I left my husband on a Thursday or a Friday or a Tuesday. I left our house in a good suburb outside of a big city, where I cooked in a big bright kitchen and had a family room freshly painted cayenne pepper red. I left our master bedroom with the walk-in closet and the en suite bath and the sitting room. I left our formal dining room and our living room and our walk-out basement that housed the boys’ ride-on toys.
I was 30 years old. My boys were 9, 7, 3, and 2, all of them scared — all of us scared.
When I left him, I did it suddenly. I did not plan anything. I tried planning to leave in the months after my youngest was born. I tucked money away from my job waiting tables at night when I could. Every day I had to pretend all the time. I had to pretend I wanted to stay with him and then sometimes, when he was very kind or we were just regular people watching a movie on the couch, I had to pretend I wanted to leave him. I had to pretend I didn’t have a small roll of bills tied up with one of my hair elastics in my secondary makeup bag under the sink in our en suite bath.
I didn’t have to pretend all that time; it was wasted acting. He found the money one day while I was at work. And then my hundreds of dollars that were supposed to be for first and last month’s rent were for him only. He bought a new TV, a new DVD player and DVDs to go in that player, a PlayStation and, I guess, some beer.
When I did leave him, I didn’t know it was coming until I sat at the stop sign after dropping him at work at the factory where he was always mad about something. Where he slammed out of the car in the morning and slammed right on back in at the end of his day, his rage so real it should have had its own seat belt.
That Thursday or Friday or Tuesday morning, I was supposed to turn right to go home and I just couldn’t do it. I had dishes in the sink at that house. It was summer, so the kids were off school. I had to find some memory-making activities for the day.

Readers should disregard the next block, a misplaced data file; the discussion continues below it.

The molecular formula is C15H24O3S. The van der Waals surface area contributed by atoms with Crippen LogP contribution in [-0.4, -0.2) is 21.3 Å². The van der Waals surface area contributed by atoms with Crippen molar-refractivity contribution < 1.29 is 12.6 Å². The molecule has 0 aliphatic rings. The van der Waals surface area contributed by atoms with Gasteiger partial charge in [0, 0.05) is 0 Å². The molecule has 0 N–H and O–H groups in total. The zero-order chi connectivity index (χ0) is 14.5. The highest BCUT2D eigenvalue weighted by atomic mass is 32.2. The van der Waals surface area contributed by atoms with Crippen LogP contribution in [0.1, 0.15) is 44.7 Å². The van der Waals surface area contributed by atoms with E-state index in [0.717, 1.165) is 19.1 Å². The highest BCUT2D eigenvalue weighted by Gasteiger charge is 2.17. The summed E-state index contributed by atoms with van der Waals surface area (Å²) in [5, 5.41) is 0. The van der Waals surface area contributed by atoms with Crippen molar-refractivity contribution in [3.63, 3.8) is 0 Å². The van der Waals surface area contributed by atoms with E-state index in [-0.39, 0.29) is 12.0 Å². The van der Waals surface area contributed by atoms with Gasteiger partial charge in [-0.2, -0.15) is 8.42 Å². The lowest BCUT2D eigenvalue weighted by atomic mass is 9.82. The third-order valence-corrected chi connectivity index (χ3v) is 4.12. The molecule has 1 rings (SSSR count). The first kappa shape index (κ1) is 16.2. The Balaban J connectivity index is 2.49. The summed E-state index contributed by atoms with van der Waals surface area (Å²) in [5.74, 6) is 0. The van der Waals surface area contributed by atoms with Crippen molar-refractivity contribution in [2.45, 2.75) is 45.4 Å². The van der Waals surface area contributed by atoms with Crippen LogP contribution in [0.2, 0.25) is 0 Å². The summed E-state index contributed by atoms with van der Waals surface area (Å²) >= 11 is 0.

I sat there with that click-click, click-click of my turn signal even though no one was behind me. I sat there until my oldest son said from his third-row seat, “Mom!” And so I left my husband just like that.
We weren’t dressed for it that day. We had five diapers in the back and my 3-year-old was wearing Superman pajamas with the attached cape and his second-best sandals. We didn’t have sunscreen. All we had was my bank card with around $150 on it, so I got some gas and I got some McDonald’s. I let my oldest climb into the front seat so he could be the DJ and we drove.
This is when we became we. The five of us. A fist of a little family.
This is when I went home. This is when I went to my aunt’s house two hours away and stayed for the night. This is when I called my grandmother and she said without me asking, “Whatever it takes for you to leave him, I’ll give it to you,” and she meant first and last month’s rent only, but it felt like more. It felt like applause for something I still wasn’t sure I was deciding to do.
This is when I learned that you don’t have to stay. That you can ask for help. That your family can become something else.
It only took one month to do all of my layers of leaving. First I left my husband, and this part was hard, because I still really wanted to be the family who stayed together and lived in a big house and had dinner parties on the weekends where the kids would run around together in the yard and play with sparklers as the sun went down. We both wanted this, I think. But if we were a sandwich, we would be a peanut butter and onion sandwich, and no one wants to eat this, not even us.
I did not like him and he did not like me, but still. He did not want me to be the one to leave him and take his children. Don’t worry, though. He got over it. In a month, he had a new job and a new woman. We were just his old family, easy to forget; so easy.
My ex-husband did not beat me. He did not cheat on me as far as I knew. When a person has four kids to raise, these are the only reasons you are allowed to give.
You can’t just say, this person is making each of us ill. There has to be something more.
So I guess I can tell you he made me afraid. He made me forget that I could be good and kind and funny and loved. He told me that people would hate me if they knew me as well as he knew me. He told me this often and I believed him every time. He laughed hardest if I fell and hurt myself. He talked about our sex life at dinner parties, told the other husbands he would never put up with a woman who turned down sex when he wanted it while I was serving burnt lasagna with my burning face. He told my two big boys, my sweet round-faced boys, they weren’t good enough.
They were good enough. They became good enough. We got poorer, all the time poorer, after we left. And I’m here to give you the exciting news that this is not the worst thing. That there are some things worse than being a single mom with four sons living in rental home after rental home. Worse than secondhand birthday presents. Worse than the electricity getting cut off one week before Christmas.
The worst? Your son crying himself to sleep at night, the lipstick kiss you gave before you left for work still smudged on his forehead. His breathing hitched, curled up in a ball on his side. Little tissues wadded beside his bed and you don’t know what happened.
You get to go be a new family, you know. If that’s what you need. And it turns out — well, it just turns out. I promise.